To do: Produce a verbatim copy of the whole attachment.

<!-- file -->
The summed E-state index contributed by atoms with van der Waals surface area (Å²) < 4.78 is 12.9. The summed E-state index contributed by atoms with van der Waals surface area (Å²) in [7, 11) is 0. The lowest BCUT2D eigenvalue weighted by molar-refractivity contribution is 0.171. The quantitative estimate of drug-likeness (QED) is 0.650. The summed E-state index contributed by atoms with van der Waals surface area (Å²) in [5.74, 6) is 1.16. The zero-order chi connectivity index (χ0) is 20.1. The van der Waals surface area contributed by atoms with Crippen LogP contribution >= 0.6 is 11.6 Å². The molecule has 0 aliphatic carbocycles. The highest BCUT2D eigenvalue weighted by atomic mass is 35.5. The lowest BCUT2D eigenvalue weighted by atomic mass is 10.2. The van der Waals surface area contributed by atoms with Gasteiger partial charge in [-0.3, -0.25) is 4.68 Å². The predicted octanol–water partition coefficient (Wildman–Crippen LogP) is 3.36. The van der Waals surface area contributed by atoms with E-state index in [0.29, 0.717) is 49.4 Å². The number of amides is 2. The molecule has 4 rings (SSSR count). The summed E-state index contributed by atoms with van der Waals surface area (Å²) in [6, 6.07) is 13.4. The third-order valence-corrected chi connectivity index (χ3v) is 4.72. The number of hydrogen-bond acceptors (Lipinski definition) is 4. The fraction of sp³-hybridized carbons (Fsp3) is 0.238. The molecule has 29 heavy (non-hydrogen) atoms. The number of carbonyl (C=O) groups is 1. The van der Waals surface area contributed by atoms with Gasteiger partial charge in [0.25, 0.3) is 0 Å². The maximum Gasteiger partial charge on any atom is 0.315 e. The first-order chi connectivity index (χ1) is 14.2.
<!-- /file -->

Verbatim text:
The summed E-state index contributed by atoms with van der Waals surface area (Å²) < 4.78 is 12.9. The summed E-state index contributed by atoms with van der Waals surface area (Å²) in [7, 11) is 0. The lowest BCUT2D eigenvalue weighted by molar-refractivity contribution is 0.171. The quantitative estimate of drug-likeness (QED) is 0.650. The summed E-state index contributed by atoms with van der Waals surface area (Å²) in [5.74, 6) is 1.16. The zero-order chi connectivity index (χ0) is 20.1. The van der Waals surface area contributed by atoms with Crippen LogP contribution >= 0.6 is 11.6 Å². The molecule has 0 aliphatic carbocycles. The highest BCUT2D eigenvalue weighted by atomic mass is 35.5. The lowest BCUT2D eigenvalue weighted by atomic mass is 10.2. The van der Waals surface area contributed by atoms with Gasteiger partial charge in [-0.3, -0.25) is 4.68 Å². The predicted octanol–water partition coefficient (Wildman–Crippen LogP) is 3.36. The van der Waals surface area contributed by atoms with E-state index in [0.29, 0.717) is 49.4 Å². The number of amides is 2. The molecule has 4 rings (SSSR count). The summed E-state index contributed by atoms with van der Waals surface area (Å²) in [6, 6.07) is 13.4. The third-order valence-corrected chi connectivity index (χ3v) is 4.72. The number of hydrogen-bond acceptors (Lipinski definition) is 4. The fraction of sp³-hybridized carbons (Fsp3) is 0.238. The molecule has 29 heavy (non-hydrogen) atoms. The number of carbonyl (C=O) groups is 1. The van der Waals surface area contributed by atoms with Gasteiger partial charge in [0.25, 0.3) is 0 Å². The maximum Gasteiger partial charge on any atom is 0.315 e. The first-order chi connectivity index (χ1) is 14.2.